Updated 7/24 at 6:30 p.m. EDT
SAN DIEGO -- Greetings from the happiest place on Earth for fans of comic books and science fiction — Comic-Con International in San Diego!
I'm here at the convention to report on some of the science fiction and real-world science being discussed. We'll be updating this page with small tidbits from the convention, so check back in to get more updates.
And for truly extensive coverage of the con, be sure to check out our sister site Newsarama, your source of comic book news, reviews and all things genre entertainment. [Comic-Con 2017: A Space Fan's Guide]
Science and Comics
There were at least three panels at Comic-Con about how to use comics for educational purposes, including one on Saturday (July 22) called "Superheroes and Comics Can Transform Learning." One of the panelists was Jorge Chan, the writer and cartoonist behind "PhD Comics." Chan has also done some amazing video illustrations of scientific concepts like gravitational waves and extra dimensions. His new book, created in partnership with physicist Daniel Whiteson, is called "We Have No Idea: A Guide to the Unknown Universe (opens in new tab)" (Riverhead Books, 2017).
During the panel, the moderator asked Chan why comics are a useful tool for explaining science and mathematics to a nonscientific audience.
Reflecting the title of the new book, Chan said he liked how comics could be used to discuss "the things we don't know — the frontier.
"I think that's absolutely people's main curiosity [about science]," Chan said. "Maybe [to understand science] folks need a question, rather than 'Here's something you can read in an encyclopedia.'"
Josh Elder, a graphic novelist and founder of the nonprofit Reading with Pictures, also spoke on the panel, and addressed why he thinks comics are useful specifically for teaching kids about mathematics and science.
"Comics are all about accessibility, right? They're easy in a very fundamental sense," he said. "A good chunk of any student body is going to be scared out of their minds at math class, physics class, chemistry or biology. [With comics,] you make it accessible … and the concepts become easier. They become relatable. You turn them into a narrative."
Elder said learning science without understanding how it can be used is "like learning a bunch of dates in history class with no context."
In history class, context means "this thing happened on this day, and that's why this date is significant, and here's the thing that happened after and here's the thing that happened before," Elder said. "You establish a sequence of events. You establish a narrative. [Humans] remember narrative, we remember stories, we're wired to do that. When you turn math and science concepts into a relatable narrative, then the concepts that are being expressed … are embedded in this thing we're better-wired to remember than just a dry math formula."
But even with the power of comics, conveying complex science and math concepts to a lay audience presents challenges, he said. A group of quantum physicists contacted Chan because they wanted him to do an explainer for their work, he said.
"I have to say it was almost impossible for me to convey some of these topics or at least to translate them from the brains of these physicists to something that regular people could understand," Chan said. "It literally got to a point where I was like, 'Can you explain that in a more accessible way?' And they were like, 'no.'"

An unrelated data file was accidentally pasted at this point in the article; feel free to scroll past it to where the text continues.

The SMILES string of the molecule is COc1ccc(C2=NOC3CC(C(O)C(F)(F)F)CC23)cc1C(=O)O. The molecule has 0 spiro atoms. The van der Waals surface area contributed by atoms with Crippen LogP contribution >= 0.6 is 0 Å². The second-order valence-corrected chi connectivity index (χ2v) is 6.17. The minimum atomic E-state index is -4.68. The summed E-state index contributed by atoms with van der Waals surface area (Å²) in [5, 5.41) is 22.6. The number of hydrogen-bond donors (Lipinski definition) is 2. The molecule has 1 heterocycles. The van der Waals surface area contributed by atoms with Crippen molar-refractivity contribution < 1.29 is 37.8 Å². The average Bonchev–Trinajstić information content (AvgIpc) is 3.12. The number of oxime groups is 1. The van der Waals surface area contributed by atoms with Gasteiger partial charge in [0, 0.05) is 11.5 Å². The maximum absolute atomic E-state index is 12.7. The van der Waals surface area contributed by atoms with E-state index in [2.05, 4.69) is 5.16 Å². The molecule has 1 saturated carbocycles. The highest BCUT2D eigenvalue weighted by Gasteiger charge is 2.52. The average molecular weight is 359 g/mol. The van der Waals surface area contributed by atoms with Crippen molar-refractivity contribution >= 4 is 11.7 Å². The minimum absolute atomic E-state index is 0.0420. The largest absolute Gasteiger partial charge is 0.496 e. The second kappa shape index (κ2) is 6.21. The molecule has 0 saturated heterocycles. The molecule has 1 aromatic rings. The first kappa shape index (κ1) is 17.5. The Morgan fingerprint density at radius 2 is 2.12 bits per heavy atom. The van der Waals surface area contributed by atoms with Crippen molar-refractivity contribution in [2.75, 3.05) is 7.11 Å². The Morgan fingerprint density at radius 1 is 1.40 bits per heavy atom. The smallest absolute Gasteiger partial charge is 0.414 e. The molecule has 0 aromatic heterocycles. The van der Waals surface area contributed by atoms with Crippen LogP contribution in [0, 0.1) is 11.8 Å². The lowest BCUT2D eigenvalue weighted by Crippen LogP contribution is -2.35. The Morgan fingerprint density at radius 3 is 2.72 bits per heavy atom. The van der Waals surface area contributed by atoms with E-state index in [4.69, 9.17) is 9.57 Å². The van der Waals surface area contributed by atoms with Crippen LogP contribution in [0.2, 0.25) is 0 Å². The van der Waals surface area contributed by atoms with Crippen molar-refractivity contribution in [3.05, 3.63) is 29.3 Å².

Also on the panel was Rebecca Thompson, head of public outreach for the American Physical Society* and creator of the "Spectra" comic book series, which follows the adventures of a teenage girl who is also a human laser. Thompson, who holds a Ph.D. in physics, said she ran into the same problem as Chan while working on a quantum issue of "Spectra."
"It was a lot of figuring out a lot of what intro quantum mechanics things I wanted to present and … how I was going to do it in a way with the least pushback from physicists," she said. "Because one of the huge barriers in [working with] people that haven't been trained in science communication [is conveying to them] that there is such a thing as 'good enough.' … There's the amount [of information] that's important for someone to know. There is the amount I'm able to explain, and then there is the amount the physicists want. And those are all very different.
"One of the things I've found that has worked spectacularly well [is when] I give the comics to [the physicists'] kids, and then [the kids] will very intelligently explain how a laser works," Thompson said. "And that's been effective ,because when it comes from kids [the physicists] then understand that now that kid has more knowledge of this than they would have in any other way."
No tow trucks on Mars
At a panel on Sunday (July 23) titled "No Tow Trucks Beyond Mars," four NASA scientists did a fantastic job of showing the human side of space exploration by sharing all the things that can go wrong with a space mission.
David Rosing, a systems engineer for NASA's proposed Mars Sample Return mission, talked about how NASA mission teams have to find creative ways to save money. Case in point: When he was working on an instrument for the Mars Curiosity rover, he scavenged a vacuum pump that he needed from a museum display at Marshall Space Flight Center. The vacuum pump had a cover over it, which was left intact, so the museum visitors wouldn't notice the missing hardware.